Tuesday, April 21, 2009

And now some "real" world crap...


Regular readers know that I don't do this every day--talk about things out of the real world that trouble me--but I need to get this topic off my chest here since no one I know personally wants to listen to me talk about it.  I'll do another post about something fun later today to make up for it.


It's no secret, even in the mostly non-political M-Brane world, that I like President Obama a lot and that I hope and believe that he is making the correct decisions toward fixing the stupid old Bushed-up world.  But here's a couple decisions that he'd better be right about or I will be very disappointed: 1) the increase in our "investment" in Afghanistan and the implied support for its outrageously inept and corrupt government; 2) the slowness of our military withdrawal from Iraq and our continued support of the Iraqi government.

My reason for concern is the same in both cases. Aside from the probable ongoing waste of American "blood and treasure," I find it grossly inappropriate that American troops' lives are put on the line for governments that appear to have values as repugnant as those of the regimes of the Taliban and Saddam Hussein, or which are at least heading that way. Two examples, one from each country:

1) The Afghan government, apparently conceding that it stands no chance of having legitimacy and asserting authority over its country, is caving in to nutty whack-job demands that a little thing that we usually call "marital rape" (or just "rape") be legal among Shia Muslims in the country. Or what the law actually says, as I understand it, isn't just that a man is not breaking the law when he rapes his wife, but that she is breaking the law by resisting him (thus "making" him "need" to rape her, I guess?). This is ridiculous. This is the sort of thing our troops are fighting for? Really? Fuck that. I know they are never going to come up with what we would recognize as a Western-style democratic society--and Obama has acknowledged that--but this is way too much to stomach. 

2) The Iraqi Interior Ministry, law enforcement and their government at the highest levels seems to be doing nothing at all about the wave of torture/murders of gay men and boys in Baghdad. This, of course, was incited by a whack-job issuing a crazy decree, including announcing on satellite TV channels that "sodomy" must be punished by death. I will not describe (nor show the photos) of one of the methods used to torture to death these boys, some of whom apparently survived the attacks but then were denied care at the hospital. Again, as in the above example, what are Americans doing there if this how things are to be? Granted, there are plenty of other societies where atrocities like this go on, but we didn't pay for all of them in blood and money like we did for this one. And it's not just an expected feature of it being a Muslim society (before anyone starts telling me about that, Mom and Fox News): while homosexuality is far from popular in any such societies (fundamentalist Christian compounds like Oklahoma don't dig it either), people who are gay don't always have to live in fear of being literally murdered in an ongoing serial murder campaign in more moderate places like Jordan and Lebanon.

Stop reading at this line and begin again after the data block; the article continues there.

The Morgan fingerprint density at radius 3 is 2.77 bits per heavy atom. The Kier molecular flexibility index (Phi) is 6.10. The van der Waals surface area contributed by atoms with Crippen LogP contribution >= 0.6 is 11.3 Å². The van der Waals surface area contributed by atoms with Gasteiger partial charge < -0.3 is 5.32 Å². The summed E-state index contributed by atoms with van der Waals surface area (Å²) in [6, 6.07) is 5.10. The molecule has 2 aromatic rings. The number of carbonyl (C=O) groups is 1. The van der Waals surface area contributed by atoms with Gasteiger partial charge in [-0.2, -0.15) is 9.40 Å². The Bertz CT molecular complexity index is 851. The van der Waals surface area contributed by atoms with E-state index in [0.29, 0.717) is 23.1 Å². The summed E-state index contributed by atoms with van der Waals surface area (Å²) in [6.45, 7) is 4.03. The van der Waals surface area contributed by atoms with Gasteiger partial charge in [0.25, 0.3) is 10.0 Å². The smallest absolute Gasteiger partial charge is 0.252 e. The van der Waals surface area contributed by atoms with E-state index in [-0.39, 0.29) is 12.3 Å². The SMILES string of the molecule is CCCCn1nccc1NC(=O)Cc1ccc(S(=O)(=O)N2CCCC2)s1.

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2 comments:

Nithska said...

This hurts deep in the heart to read about these sorts of atrocities, and even more so to see images or hear someone speak of their experience or that of a loved one. I wish I had an answer.

I'd like to think that a mass media (to disseminate ideas) coupled with standard education (so people can judge for themselves based on a valid ethic)leads to tolerance at the very least. But as you point out, there is Fox news (and Rush L. and Papa Bear) proving me wrong.

I am a religious person, after my own way. But I am not an ideologue. I do blame religion as the perfect tool for amplifying the worst in man. As with most things, there is a flip side to that. But by and large the onus is on the religious and their religions to demonstrate that they and theirs are an instrument for good and not for evil.

Many of the best people I have met have been either deeply spiritual people who saw Truth as more than something written in a book. And many of THOSE people were atheist or agnostic or of a religion other than my own.

As for homosexuality, most people use their religious tradition as justification for this hatred or prejudice. News flash: not a holy book or scripture in the world that wasn't written by the hand of another man (and it almost invariably was a man)... and most of them in largely preliterate times when our understanding of the world was vastly lacking compared to now. If someone justifies looking down at another human being, much less raping, maiming, or killing them, based on such words... then that someone has chosen to be the 'antichrist', the infidel, the devil.

Anyway, sorry... for going off. I know of hurts like this myself and it enrages me and saddens me and breaks my sense of understanding how people work.

B

Christopher Fletcher said...

Thanks, Brandon. And peace: you said it in a way that I couldn't have yet exactly in the way I would have meant it.

 

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